The Bardic Chef

Broiled Beholder and Other Dungeon Delicacies

A few weeks ago, a friend of mine, the same one that ran the Island Ourbossa campaign, contacted me to say that she was running a new campai...

Always read the terms before you sign...

By 9:30 PM ,

A few weeks ago, a friend of mine, the same one that ran the Island Ourbossa campaign, contacted me to say that she was running a new campaign soon. She asked if Prianna, the character I use for everything, would be in this game as well. She also asked how Pri's other game, a Curse of Strahd game I'm a player in, is going. I talked forever about that game - it's one of my favorites - especially Prianna's attachment to her NPC boyfriend.
I, and the other players in the game, had that in common. NPC partners for our characters that we loved dearly. Using that information against us, she informed us that we'd be playing our characters AND the child of them + their NPC partner. Instant connection for all of us to these kids, we didn't want to get attached, it meant the DM would have something to hold against us the entire game, but we had no choice. The second we knew they existed, we loved them.

The children in this game are between the ages of 8 - 14. Just old enough to be learning how to do class skills from their parents, and independent enough to star in a show like Stranger Things. Only one child was different - mine. Prianna's.

Meet Madeleine - Maddie for short. Named for both Prianna's Richemulot roots (Ravenloft's version of France), and also the name of a dessert. She is four. FOUR. You know why she's four? Because I was the hardest sell to this entire thing. I'm known in this group for being able to distance myself from many DM emotional tricks, mostly because I've used them so much myself that I've made myself immune to them. But there's one particular age, around 3 - 4 years old, that makes me melt like every female stereotype in the world. She knew that. She used that.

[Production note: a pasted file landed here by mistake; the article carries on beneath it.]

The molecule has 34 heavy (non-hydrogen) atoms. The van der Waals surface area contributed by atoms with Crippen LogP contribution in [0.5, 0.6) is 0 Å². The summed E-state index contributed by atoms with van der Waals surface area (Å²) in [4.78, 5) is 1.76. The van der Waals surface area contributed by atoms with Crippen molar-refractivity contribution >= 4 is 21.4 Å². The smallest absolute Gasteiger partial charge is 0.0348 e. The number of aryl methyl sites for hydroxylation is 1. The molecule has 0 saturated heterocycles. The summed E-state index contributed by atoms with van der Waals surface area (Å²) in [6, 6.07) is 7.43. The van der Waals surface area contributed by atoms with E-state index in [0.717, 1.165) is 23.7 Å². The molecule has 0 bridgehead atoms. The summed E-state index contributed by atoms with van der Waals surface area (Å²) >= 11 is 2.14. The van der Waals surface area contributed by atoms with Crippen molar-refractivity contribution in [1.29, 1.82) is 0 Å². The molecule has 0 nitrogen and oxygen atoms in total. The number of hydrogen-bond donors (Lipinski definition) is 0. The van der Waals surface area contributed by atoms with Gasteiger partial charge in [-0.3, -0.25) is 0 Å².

Watching everyone play two characters in this campaign has been interesting. The trend is to make a mini-me of their character, someone slightly less mature, shorter, but with generally the same characteristics. I find it adorable to watch the back and forths between parent and child when they're so alike. You know what? It would've been easy for me to go that road too. A very tiny Prianna, little plastic spatula in her hand, constantly sassing off at people. She would have terrorized the group for sure.

But no.

Oh no no.

I had to make something far worse.

I had to make something I knew.

I made myself at four years old.

.... and little Arella was fucking hell on wheels.

I identify strongly with children on Toddlers & Tiaras.

Let me break off into a story, if I may. 

Picture Little Arella, thin as a stick from the constant asthma she fought, mouse brown hair already down to her mid-back, giant green eyes that seemed too big for her face and made her look alien to a lot of people. Side ponytail in a scrunchie because everyone around her still thought it was 1983, and a Little Mermaid t-shirt as it was the Frozen of it's time.

Little Arella seemed like a decently average little girl, except for the fact that her particular Little Mermaid craze took a hard shift into evil land. Arella wanted to be Ursula.

For the better part of a year, her tiny pink ballet bag was stuffed with construction paper, with illegible scribbles in glitter crayon, and a big bold line across the bottom. She would march up to complete strangers in Walmart or Waffle House, present one of these pieces of paper, along with a "grown up pen" (anything with ink that she wasn't allowed to have at the time), and asked them to sign the contract.

Since this was a four year old asking, nobody asked what the contracts were for, they would just sign their actual names to the bottom, laugh, and go back to what they were doing. Little Arella would skip back to her family, zip the contract back up into her purse, and pretend like nothing happened.